The Digitalization of Dining

As the days are getting longer and friends have started to reawaken themselves from winter hibernation I’ve started to go out more for meals out after work and during the weekends. Since moving to London in 2007 I’ve seen a massive change in how my friends and I eat. Options for eating have never been more extensive.

There are a myriad of apps for booking restaurants, ordering delivery, groceries and pre-prepared meals. With all the apps on the market, how could potential developers design a competitive app? User research (such as user-testing or in-context interviews) can help us understand what people’s real needs are and how to design for those requirements.

One of the ways we can gather data is through vox pops. We went out on the streets of Covent Garden to ask how people eat today, and when they do what is important to them. Here’s what they said:

Trusted recommendations are important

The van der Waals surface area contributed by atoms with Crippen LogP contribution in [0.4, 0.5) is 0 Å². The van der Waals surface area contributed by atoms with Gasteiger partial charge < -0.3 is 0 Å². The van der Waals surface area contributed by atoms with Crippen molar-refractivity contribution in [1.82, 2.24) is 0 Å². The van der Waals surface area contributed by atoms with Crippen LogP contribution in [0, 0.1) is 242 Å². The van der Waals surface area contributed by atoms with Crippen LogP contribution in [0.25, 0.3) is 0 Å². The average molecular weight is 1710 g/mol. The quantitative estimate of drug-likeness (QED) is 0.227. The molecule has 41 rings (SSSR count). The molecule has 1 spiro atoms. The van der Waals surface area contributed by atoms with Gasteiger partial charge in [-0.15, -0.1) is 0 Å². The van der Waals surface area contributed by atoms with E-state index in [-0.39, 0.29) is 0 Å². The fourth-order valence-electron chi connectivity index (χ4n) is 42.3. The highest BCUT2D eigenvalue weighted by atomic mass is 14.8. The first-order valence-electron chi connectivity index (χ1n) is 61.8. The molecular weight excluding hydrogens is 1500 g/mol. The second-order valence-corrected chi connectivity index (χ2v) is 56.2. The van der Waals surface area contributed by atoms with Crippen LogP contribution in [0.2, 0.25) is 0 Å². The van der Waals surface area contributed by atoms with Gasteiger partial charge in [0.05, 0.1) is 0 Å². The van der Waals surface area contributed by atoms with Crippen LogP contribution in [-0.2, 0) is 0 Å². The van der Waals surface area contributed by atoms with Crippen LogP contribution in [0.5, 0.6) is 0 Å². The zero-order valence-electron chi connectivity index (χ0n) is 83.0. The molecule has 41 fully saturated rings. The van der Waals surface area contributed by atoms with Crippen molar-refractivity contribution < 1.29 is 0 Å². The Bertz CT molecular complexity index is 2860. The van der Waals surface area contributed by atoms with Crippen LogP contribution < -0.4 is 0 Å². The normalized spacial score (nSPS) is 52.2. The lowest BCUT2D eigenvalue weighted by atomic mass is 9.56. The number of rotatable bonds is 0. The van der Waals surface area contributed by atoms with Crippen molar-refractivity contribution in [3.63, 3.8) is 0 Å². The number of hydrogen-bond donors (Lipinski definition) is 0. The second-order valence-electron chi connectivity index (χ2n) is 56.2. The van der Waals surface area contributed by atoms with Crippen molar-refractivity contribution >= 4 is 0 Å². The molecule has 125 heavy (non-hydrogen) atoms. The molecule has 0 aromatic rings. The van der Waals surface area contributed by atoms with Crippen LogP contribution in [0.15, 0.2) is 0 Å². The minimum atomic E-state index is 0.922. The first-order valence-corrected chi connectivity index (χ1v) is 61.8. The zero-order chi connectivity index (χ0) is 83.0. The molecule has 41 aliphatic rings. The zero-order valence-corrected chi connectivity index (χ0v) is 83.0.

People will base their restaurant choices on trusted recommendations – from either friends or family, and then secondly from sources that they hold in high regard – such as food blogs and magazines.

Because of this, when designing an app, consider thinking about including verified recommendations from a friend’s social media account or trusted sources

Include useful but necessary information

People commented that some of the apps they use do not give information such as whether a place is child friendly, has gluten free food, is vegetarian or caters to religious dietary requirements. This could deter them from visiting, meaning the restaurants miss out on potential customers. Making more search options or filters available would help.


Create a fuss free booking experience

People want to book restaurants quickly and without signing up to anything. They also like to be shown if tables are available up front, i.e. before they start the booking process.


Special thanks to Jennifer Walters for her help on this post. 

The Labs Team

Sutherland Labs